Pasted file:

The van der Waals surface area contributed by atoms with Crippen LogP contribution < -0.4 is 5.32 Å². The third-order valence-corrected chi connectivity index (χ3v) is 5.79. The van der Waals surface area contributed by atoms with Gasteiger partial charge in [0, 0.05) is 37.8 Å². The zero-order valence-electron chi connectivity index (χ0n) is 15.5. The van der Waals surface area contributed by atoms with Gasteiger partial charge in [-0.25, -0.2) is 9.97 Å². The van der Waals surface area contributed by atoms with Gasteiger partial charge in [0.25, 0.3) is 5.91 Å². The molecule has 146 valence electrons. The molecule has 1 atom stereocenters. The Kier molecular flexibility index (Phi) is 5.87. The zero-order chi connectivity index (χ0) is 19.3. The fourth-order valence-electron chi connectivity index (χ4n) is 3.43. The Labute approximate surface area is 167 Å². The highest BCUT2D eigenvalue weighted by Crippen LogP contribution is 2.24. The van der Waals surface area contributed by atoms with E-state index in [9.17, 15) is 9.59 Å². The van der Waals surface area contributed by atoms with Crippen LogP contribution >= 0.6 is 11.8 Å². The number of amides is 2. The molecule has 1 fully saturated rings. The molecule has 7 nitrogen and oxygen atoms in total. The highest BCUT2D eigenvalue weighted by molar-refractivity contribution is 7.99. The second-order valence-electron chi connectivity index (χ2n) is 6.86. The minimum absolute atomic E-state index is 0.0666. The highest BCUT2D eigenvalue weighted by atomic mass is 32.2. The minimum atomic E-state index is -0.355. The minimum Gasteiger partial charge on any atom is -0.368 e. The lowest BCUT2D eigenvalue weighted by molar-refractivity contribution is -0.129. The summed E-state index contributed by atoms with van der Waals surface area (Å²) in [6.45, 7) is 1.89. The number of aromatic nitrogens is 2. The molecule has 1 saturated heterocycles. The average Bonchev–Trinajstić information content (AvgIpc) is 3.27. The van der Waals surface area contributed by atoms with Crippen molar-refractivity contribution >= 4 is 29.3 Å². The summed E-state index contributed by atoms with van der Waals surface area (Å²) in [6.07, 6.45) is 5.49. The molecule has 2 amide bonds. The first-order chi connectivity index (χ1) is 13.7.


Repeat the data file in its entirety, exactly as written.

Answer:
The van der Waals surface area contributed by atoms with Crippen LogP contribution < -0.4 is 5.32 Å². The third-order valence-corrected chi connectivity index (χ3v) is 5.79. The van der Waals surface area contributed by atoms with Gasteiger partial charge in [0, 0.05) is 37.8 Å². The zero-order valence-electron chi connectivity index (χ0n) is 15.5. The van der Waals surface area contributed by atoms with Gasteiger partial charge in [-0.25, -0.2) is 9.97 Å². The van der Waals surface area contributed by atoms with Gasteiger partial charge in [0.25, 0.3) is 5.91 Å². The molecule has 146 valence electrons. The molecule has 1 atom stereocenters. The Kier molecular flexibility index (Phi) is 5.87. The zero-order chi connectivity index (χ0) is 19.3. The fourth-order valence-electron chi connectivity index (χ4n) is 3.43. The Labute approximate surface area is 167 Å². The highest BCUT2D eigenvalue weighted by Crippen LogP contribution is 2.24. The van der Waals surface area contributed by atoms with E-state index in [9.17, 15) is 9.59 Å². The van der Waals surface area contributed by atoms with Crippen LogP contribution >= 0.6 is 11.8 Å². The number of amides is 2. The molecule has 1 fully saturated rings. The molecule has 7 nitrogen and oxygen atoms in total. The highest BCUT2D eigenvalue weighted by molar-refractivity contribution is 7.99. The second-order valence-electron chi connectivity index (χ2n) is 6.86. The minimum absolute atomic E-state index is 0.0666. The highest BCUT2D eigenvalue weighted by atomic mass is 32.2. The minimum atomic E-state index is -0.355. The minimum Gasteiger partial charge on any atom is -0.368 e. The lowest BCUT2D eigenvalue weighted by molar-refractivity contribution is -0.129. The summed E-state index contributed by atoms with van der Waals surface area (Å²) in [6.45, 7) is 1.89. The number of aromatic nitrogens is 2. The molecule has 1 saturated heterocycles. The average Bonchev–Trinajstić information content (AvgIpc) is 3.27. The van der Waals surface area contributed by atoms with Crippen molar-refractivity contribution >= 4 is 29.3 Å². The summed E-state index contributed by atoms with van der Waals surface area (Å²) in [6.07, 6.45) is 5.49. The molecule has 2 amide bonds. The first-order chi connectivity index (χ1) is 13.7.